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Stavola, Gunton receive endowed chairs in physics

Michael Stavola, professor and department chair, and James Gunton, professor, have recently been named to endowed chairs in the department of physics.

Stavola, an expert in the physics of semiconductor defects, is the new Sherman Fairchild Chair in physics. The chair is supported by an endowment from the Sherman Fairchild Foundation, which was established in honor of the late inventor, investor and pioneer in photography, aviation and sound engineering.

Gunton, an expert in phase transitions and nonlinear, nonequilibrium systems, was appointed to the Joseph A. Waldschmitt Chair in Physics. The chair was established in 1990 by a gift from Alice Waldschmitt in honor of her husband, Joseph Waldschmitt ’39, a successful and innovative entrepreneur.

Stavola: Focus on hydrogen in semiconductors

Michael Stavola

Stavola, who joined the faculty in 1989, uses innovative spectroscopic methods to gather experimental data on atomic-scale properties related to problems in semiconductor-defect physics. His work has led to the solution of several long-standing materials problems where physics and applications intersect.

Stavola has devoted much of his research career to studying hydrogen in semiconductors. He and his students have used infrared techniques to study the vibrational modes of different hydrogen-containing defects in semiconductors. They have helped improve scientists’ experimental understanding of the wide variety of ways in which hydrogen is involved in defect reactions that affect the electrical properties of semiconductors.

Stavola has recently collaborated with Beall Fowler, professor emeritus of physics, to solve perplexing puzzles concerning a defect known as the interstitial hydrogen molecule in silicon. Their success surprised the scientific community working on semiconductor-defect physics. Their complementary experimental and theoretical work elegantly revealed the rotational motion of this defect.

Although most of Stavola’s research focuses on basic physics questions, he has extended his fundamental investigation of defects to include such applications as the detection of hydrogen that is introduced into silicon by processes that are used to improve the efficiency of solar cells.

A fellow of the American Physical Society, Stavola received a Humboldt Research Award for Senior U.S. Scientists in 2003, which supports a collaboration with a research group in Dresden, Germany. He has co-authored or edited 150 technical articles, two books and two conference proceedings.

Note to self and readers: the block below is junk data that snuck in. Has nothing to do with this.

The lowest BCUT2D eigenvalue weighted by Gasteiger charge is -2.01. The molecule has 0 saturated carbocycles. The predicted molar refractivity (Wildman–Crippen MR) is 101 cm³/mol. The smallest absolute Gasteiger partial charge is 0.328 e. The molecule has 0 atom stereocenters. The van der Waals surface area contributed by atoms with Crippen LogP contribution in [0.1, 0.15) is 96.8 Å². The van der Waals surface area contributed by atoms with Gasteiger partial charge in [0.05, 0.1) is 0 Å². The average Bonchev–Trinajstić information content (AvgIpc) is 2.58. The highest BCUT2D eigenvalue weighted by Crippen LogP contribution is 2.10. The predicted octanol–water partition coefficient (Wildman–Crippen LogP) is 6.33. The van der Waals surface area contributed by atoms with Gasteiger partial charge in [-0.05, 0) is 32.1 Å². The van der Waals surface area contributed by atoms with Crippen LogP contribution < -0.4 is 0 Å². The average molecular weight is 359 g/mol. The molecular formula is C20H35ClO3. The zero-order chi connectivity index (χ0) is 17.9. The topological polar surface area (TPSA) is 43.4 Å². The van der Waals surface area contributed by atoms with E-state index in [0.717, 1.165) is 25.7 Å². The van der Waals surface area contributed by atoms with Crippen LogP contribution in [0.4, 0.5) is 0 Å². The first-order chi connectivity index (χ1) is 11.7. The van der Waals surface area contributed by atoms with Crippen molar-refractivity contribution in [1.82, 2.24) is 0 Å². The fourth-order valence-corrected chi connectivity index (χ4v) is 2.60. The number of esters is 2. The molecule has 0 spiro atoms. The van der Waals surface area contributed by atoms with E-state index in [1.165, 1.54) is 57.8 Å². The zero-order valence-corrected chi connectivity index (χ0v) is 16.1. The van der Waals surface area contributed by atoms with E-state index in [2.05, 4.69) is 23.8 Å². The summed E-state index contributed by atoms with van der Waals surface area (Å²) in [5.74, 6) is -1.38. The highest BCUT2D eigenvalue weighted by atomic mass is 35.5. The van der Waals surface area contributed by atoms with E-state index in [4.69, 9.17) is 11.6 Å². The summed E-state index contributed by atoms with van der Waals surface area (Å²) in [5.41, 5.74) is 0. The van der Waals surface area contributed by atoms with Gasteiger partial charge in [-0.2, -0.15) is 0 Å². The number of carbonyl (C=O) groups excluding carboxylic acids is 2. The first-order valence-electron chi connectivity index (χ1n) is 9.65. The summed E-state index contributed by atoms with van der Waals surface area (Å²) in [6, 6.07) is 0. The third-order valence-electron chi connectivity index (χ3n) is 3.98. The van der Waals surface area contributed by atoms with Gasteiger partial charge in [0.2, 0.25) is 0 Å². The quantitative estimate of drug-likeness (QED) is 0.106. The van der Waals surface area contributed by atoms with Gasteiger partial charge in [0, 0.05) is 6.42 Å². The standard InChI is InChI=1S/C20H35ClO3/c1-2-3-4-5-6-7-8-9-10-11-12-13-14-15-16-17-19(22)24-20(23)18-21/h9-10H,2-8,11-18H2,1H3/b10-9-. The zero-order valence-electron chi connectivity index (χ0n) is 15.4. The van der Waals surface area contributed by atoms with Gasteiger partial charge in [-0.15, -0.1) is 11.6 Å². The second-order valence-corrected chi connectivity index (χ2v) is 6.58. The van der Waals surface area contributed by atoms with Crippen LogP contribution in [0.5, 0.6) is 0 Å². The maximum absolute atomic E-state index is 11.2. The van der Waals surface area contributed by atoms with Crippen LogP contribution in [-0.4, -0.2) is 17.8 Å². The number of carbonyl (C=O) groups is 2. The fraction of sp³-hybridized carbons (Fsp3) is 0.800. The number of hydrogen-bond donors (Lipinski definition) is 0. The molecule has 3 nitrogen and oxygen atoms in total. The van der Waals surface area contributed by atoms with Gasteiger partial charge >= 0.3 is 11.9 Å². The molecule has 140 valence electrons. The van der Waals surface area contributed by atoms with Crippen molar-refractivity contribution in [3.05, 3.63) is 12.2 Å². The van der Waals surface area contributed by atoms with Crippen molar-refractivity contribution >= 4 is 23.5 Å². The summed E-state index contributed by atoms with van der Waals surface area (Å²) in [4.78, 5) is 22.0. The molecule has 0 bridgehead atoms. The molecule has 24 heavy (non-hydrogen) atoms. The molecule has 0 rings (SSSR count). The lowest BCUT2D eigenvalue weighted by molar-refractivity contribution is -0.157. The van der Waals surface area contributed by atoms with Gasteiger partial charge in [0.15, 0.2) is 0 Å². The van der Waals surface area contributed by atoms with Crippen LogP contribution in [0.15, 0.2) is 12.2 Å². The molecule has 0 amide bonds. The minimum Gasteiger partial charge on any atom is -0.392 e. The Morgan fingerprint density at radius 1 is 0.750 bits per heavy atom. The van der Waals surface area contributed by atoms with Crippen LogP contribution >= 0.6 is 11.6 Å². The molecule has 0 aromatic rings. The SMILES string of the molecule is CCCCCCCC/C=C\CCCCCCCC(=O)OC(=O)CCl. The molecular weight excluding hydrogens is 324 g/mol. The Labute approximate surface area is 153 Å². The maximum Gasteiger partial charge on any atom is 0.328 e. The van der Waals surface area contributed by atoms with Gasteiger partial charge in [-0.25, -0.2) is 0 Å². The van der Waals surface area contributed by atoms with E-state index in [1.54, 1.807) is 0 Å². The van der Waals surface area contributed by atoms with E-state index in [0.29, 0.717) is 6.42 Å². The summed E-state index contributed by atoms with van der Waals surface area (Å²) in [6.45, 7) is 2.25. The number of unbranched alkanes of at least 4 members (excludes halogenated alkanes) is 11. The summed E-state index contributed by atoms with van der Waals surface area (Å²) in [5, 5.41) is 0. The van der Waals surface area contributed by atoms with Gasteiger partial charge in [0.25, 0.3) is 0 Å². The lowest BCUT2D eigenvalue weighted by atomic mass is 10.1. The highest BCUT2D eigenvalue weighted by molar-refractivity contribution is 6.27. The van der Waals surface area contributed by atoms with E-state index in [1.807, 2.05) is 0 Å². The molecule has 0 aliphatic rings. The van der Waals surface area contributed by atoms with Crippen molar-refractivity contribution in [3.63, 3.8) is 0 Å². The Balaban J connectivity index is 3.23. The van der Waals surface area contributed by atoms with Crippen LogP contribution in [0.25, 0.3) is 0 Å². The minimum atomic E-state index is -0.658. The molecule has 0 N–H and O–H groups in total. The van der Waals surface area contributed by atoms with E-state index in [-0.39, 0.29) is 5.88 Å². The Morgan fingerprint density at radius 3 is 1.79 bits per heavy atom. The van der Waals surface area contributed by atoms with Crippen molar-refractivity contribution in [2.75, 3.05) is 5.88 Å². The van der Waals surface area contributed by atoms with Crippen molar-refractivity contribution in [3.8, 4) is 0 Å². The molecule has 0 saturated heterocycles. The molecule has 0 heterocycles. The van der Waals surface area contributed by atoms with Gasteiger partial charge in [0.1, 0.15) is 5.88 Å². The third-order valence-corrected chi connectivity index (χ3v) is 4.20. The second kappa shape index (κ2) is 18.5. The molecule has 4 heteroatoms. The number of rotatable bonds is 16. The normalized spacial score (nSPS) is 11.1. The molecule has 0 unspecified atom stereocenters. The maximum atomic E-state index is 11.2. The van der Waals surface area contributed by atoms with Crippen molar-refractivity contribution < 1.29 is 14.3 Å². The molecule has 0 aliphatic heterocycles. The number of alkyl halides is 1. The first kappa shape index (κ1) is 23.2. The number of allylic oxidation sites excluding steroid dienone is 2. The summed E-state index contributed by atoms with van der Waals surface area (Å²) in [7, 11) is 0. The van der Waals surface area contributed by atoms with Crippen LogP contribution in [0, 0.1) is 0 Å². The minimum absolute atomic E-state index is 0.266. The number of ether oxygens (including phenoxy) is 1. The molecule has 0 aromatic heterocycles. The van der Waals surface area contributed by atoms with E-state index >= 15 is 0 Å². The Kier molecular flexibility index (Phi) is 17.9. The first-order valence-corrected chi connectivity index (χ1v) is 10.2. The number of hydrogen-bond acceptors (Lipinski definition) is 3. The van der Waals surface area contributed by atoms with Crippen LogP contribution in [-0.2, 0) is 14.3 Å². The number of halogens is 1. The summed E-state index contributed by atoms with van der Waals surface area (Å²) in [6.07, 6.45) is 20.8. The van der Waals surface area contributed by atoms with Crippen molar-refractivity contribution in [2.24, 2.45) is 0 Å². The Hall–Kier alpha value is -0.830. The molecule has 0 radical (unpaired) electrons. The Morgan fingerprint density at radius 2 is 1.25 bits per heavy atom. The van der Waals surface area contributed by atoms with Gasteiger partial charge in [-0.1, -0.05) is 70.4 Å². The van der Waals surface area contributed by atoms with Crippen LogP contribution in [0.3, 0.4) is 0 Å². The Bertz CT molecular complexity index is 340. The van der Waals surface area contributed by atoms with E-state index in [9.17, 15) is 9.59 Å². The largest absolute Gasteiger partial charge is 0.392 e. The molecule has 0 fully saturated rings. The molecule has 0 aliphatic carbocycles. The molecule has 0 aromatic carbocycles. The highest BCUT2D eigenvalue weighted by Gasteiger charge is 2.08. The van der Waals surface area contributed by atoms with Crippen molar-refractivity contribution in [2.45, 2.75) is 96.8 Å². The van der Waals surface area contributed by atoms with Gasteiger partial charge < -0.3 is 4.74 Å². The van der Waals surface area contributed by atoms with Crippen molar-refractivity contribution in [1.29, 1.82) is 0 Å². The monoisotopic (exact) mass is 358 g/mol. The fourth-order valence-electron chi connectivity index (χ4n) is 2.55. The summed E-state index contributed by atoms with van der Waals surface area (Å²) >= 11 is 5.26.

Stavola received his Ph.D. in physics from the University of Rochester in 1980 and was a member of the technical staff at Bell Laboratories from 1980 to 1989.

Gunton: Probing protein condensation

James Gunton

Gunton, who served as dean of Lehigh’s College of Arts and Sciences from 1988 to 1994, recently won a major grant from the G. Harold and Leila Y. Mathers Foundation, which supports basic research in the life sciences.

Gunton is interested in the condensation mechanisms involved in certain human diseases, including cataracts, sickle cell anemia and Alzheimer's disease, which are thought to involve the undesired condensation of globular proteins from solution. He is seeking to gain a better understanding of the statistical physics of this condensation, including the nucleation and growth of crystals of the proteins, which are crucial to the function of living cells and biological processes.

Gunton has received research grants from organizations in Japan, France, Germany, Spain and Switzerland, and has been continuously funded by the U.S. National Science Foundation for more than three decades. He has been a Rhodes Scholar, a Danforth Fellow, a Woodrow Wilson Fellow (Honorary), and a Stanford Research Fellow. As an NSF visiting scientist in Japan, he received a fellowship to work at Kyoto University’s Research Institute for Fundamental Physics.

In addition to his service at Lehigh, Gunton has been a visiting professor at Kyushu University (Japan), at the University of Geneva (Switzerland), at the Institut fur Festkorperforschung de Kernforschungsanlage (Germany), at the Troisieme Cycle de la Physique en Suisse Romande in Lausanne (Switzerland), at the Institut Laue-Langevin in Grenoble (France) and at the University of the Balearic Islands (Spain), where he was Iberdrola Professor.

A fellow of the American Physical Society, Gunton has mentored more than 35 doctoral and postdoctoral students and published almost 200 articles in refereed journals. He is the author of Introduction to the Dynamics of Metastable and Unstable States.

Gunton earned his Ph.D. from Stanford in 1967 and served on the faculty of Temple University before his appointment in 1988 as dean of Lehigh’s College of Arts and Sciences. He served as provost at Kenyon College from 1994 to 1995, before returning to Lehigh.

The Waldschmitt Chair supports an outstanding established physicist at Lehigh. Waldschmitt retired in 1973 as president and CEO of Page Communications Engineers, Inc., a Washington, D.C. area-based builder of integrated telecommunications systems for the U.S. and foreign governments. Until his death in 1988, Waldschmitt remained a steadfast supporter of Lehigh and of the College of Engineering and Physical Sciences, now the P.C. Rossin College of Engineering and Applied Science.

Waldschmitt was chairman of his class’s 50th reunion and served Lehigh in many other volunteer capacities. He received the Alumni Award, the highest honor given by the Lehigh University Alumni Association, and was granted the honorary doctor of engineering degree by Lehigh in 1987.

--Kurt Pfitzer

Posted on Wednesday, November 02, 2005

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